Ohio’s Department of Health last week ordered all non-essential surgical and elective procedures to be postponed to preserve the state’s supply of surgical equipment and protective gear.
The order immediately sparked a controversial question: should abortion be considered an “essential service?”
The Department of Health defines “non-essential services” as any procedure that can be delayed without exacerbating a health condition or threatening the patient’s long-term health.
Abortion obviously does not meet these qualifications, but delaying the procedure could make the surgery impossible.
On March 18th, The American College of Obstetricians and Gynecologists joined several health groups in a statement describing abortion as a “time-sensitive service for which a delay of several weeks, or in some cases days, may increase the risks or potentially make it completely inaccessible.”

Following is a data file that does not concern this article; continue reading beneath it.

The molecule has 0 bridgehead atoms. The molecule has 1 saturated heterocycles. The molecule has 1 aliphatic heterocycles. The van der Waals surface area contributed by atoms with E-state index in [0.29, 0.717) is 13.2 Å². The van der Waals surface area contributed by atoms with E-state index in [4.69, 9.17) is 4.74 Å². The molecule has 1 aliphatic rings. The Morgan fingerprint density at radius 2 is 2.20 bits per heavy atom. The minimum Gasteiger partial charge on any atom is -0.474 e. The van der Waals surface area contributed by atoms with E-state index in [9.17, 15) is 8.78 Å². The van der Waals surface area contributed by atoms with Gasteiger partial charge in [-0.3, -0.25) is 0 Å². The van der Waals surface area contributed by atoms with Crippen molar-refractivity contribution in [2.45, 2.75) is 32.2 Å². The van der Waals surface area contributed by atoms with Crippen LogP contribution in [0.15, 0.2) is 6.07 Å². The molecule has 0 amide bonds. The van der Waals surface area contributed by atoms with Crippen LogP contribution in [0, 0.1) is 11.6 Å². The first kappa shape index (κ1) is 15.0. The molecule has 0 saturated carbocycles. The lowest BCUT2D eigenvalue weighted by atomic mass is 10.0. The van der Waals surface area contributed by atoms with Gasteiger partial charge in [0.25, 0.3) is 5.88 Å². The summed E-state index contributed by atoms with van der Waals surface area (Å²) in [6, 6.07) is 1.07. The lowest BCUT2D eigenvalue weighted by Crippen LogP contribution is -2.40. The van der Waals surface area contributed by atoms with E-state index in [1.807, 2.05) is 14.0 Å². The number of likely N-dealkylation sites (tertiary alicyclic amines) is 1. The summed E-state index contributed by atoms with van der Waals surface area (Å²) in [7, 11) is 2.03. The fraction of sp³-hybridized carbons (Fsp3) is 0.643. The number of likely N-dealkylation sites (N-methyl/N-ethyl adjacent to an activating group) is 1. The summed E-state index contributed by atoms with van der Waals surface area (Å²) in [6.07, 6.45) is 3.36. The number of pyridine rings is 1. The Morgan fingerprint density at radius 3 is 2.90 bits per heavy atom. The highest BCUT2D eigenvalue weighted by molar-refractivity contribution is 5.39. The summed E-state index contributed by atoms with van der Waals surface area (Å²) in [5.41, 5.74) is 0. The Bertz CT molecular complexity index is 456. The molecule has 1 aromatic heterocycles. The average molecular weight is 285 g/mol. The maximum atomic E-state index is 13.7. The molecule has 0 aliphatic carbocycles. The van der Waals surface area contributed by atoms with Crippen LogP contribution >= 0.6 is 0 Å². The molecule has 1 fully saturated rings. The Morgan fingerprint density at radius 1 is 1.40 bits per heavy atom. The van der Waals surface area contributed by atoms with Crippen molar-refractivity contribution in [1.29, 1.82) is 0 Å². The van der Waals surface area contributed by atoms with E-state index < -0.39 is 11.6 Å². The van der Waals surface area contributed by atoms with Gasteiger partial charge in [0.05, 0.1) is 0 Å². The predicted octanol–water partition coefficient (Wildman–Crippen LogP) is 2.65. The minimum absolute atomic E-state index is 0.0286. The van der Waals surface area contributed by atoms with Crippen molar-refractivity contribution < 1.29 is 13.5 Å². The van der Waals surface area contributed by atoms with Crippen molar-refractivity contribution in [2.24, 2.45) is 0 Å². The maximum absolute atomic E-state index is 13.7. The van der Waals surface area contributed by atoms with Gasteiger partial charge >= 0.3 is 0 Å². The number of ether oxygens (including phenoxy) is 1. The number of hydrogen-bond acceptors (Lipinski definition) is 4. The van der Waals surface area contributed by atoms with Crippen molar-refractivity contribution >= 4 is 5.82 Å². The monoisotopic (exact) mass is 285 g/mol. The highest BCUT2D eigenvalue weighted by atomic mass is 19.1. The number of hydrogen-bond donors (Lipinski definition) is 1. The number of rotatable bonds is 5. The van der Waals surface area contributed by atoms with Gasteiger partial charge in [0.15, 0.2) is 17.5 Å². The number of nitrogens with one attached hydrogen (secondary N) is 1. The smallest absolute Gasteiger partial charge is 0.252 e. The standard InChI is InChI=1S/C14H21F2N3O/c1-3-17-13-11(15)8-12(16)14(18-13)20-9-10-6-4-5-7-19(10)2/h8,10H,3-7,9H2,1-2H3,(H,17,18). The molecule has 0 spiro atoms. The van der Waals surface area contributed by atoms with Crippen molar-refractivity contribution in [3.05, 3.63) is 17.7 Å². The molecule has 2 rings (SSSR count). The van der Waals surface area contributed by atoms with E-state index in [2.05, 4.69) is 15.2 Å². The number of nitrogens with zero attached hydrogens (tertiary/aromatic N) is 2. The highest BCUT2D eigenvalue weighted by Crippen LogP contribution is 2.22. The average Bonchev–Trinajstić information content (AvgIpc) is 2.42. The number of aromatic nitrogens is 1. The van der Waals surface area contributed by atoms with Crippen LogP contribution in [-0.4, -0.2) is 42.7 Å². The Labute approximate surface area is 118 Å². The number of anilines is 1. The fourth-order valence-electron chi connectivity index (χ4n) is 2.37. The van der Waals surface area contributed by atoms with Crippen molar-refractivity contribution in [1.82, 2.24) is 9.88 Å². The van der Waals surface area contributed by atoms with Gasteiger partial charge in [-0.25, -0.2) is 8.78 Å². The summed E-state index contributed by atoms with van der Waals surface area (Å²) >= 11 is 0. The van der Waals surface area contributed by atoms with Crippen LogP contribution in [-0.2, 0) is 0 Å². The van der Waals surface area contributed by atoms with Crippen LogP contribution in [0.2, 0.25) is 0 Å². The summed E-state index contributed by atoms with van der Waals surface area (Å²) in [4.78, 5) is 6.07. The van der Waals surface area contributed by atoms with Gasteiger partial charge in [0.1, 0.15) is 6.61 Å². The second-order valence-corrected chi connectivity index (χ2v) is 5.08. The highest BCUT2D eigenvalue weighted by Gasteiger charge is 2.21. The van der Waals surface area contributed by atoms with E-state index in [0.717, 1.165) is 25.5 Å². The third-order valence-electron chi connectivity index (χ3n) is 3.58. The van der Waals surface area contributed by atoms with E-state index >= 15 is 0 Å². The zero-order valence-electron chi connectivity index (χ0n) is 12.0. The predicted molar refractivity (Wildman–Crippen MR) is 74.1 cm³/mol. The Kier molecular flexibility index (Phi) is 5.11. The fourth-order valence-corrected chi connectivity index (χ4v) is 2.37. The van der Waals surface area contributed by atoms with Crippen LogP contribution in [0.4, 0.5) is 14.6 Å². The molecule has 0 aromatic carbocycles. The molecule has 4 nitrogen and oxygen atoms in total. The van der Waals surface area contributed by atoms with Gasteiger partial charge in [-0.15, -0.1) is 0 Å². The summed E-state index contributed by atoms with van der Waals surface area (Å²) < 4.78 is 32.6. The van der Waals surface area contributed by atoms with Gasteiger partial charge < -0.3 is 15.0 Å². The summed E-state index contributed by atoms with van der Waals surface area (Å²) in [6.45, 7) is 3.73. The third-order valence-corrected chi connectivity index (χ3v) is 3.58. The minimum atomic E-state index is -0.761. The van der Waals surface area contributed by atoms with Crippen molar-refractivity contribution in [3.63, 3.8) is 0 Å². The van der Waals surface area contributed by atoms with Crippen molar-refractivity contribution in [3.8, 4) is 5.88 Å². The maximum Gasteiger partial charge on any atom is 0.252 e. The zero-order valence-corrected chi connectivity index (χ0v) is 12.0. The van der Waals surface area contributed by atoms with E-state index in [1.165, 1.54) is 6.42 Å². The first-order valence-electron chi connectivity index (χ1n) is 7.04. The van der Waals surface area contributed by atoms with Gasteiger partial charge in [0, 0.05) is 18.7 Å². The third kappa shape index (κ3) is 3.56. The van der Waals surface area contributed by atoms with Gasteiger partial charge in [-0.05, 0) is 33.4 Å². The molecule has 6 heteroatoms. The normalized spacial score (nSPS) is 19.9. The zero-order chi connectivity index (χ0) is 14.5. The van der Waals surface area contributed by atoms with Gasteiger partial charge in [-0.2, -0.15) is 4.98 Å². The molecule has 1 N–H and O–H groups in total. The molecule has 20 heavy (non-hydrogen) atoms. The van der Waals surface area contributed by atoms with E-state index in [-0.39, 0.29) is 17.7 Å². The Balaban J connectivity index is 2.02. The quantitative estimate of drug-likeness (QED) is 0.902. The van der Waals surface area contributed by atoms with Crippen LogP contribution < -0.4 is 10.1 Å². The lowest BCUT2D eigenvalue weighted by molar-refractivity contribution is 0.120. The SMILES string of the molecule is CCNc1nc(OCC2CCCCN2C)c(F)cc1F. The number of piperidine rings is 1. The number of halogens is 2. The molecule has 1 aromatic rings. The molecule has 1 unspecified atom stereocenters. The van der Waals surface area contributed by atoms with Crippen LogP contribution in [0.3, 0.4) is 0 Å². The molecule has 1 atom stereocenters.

In a statement, Planned Parenthood said it would postpone all non-essential services but continue to provide “essential procedures, including surgical abortion.”
Ohio Attorney General Dave Yost judged Planned Parenthood to be in violation of the Department of Health’s order, prompting abortion rights groups to accuse the state’s leaders of using the COVID-19 pandemic to restrict access to abortion.
Pro-life politicians are “brazenly exploiting a global pandemic to roll back access to abortion care,” argues Ilyse Hogue, president of NARAL Pro-Choice America.
In his defense, Mr. Yost noted that he also sent a letter to a urology group that had refused to obey the order.
Abortion rights groups are worried that Ohio will use the pandemic to shut down Planned Parenthood, and rightfully so. Last year, the state passed a ‘heartbeat bill’ that would have blocked virtually all abortions. That bill was defeated by a federal judge.
To date, Ohio has reported 247 COVID-19 cases.